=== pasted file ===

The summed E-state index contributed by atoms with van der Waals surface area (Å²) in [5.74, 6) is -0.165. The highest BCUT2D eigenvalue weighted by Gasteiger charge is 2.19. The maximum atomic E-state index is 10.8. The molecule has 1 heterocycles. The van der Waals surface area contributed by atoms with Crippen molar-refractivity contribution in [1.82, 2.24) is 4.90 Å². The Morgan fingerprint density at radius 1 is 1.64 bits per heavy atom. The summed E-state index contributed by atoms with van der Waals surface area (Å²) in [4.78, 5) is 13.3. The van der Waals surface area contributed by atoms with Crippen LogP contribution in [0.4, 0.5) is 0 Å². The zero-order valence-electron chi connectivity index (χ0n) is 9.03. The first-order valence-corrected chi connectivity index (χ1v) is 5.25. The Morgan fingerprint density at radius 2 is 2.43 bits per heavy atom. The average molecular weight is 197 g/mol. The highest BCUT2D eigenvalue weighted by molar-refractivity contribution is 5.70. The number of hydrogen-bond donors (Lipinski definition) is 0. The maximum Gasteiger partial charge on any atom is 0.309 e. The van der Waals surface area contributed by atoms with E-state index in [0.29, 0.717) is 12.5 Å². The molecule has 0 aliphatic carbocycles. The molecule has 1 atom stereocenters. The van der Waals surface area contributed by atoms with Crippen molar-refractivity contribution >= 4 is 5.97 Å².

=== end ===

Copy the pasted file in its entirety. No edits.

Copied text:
The summed E-state index contributed by atoms with van der Waals surface area (Å²) in [5.74, 6) is -0.165. The highest BCUT2D eigenvalue weighted by Gasteiger charge is 2.19. The maximum atomic E-state index is 10.8. The molecule has 1 heterocycles. The van der Waals surface area contributed by atoms with Crippen molar-refractivity contribution in [1.82, 2.24) is 4.90 Å². The Morgan fingerprint density at radius 1 is 1.64 bits per heavy atom. The summed E-state index contributed by atoms with van der Waals surface area (Å²) in [4.78, 5) is 13.3. The van der Waals surface area contributed by atoms with Crippen LogP contribution in [0.4, 0.5) is 0 Å². The zero-order valence-electron chi connectivity index (χ0n) is 9.03. The first-order valence-corrected chi connectivity index (χ1v) is 5.25. The Morgan fingerprint density at radius 2 is 2.43 bits per heavy atom. The average molecular weight is 197 g/mol. The highest BCUT2D eigenvalue weighted by molar-refractivity contribution is 5.70. The number of hydrogen-bond donors (Lipinski definition) is 0. The maximum Gasteiger partial charge on any atom is 0.309 e. The van der Waals surface area contributed by atoms with E-state index in [0.29, 0.717) is 12.5 Å². The molecule has 0 aliphatic carbocycles. The molecule has 1 atom stereocenters. The van der Waals surface area contributed by atoms with Crippen molar-refractivity contribution >= 4 is 5.97 Å².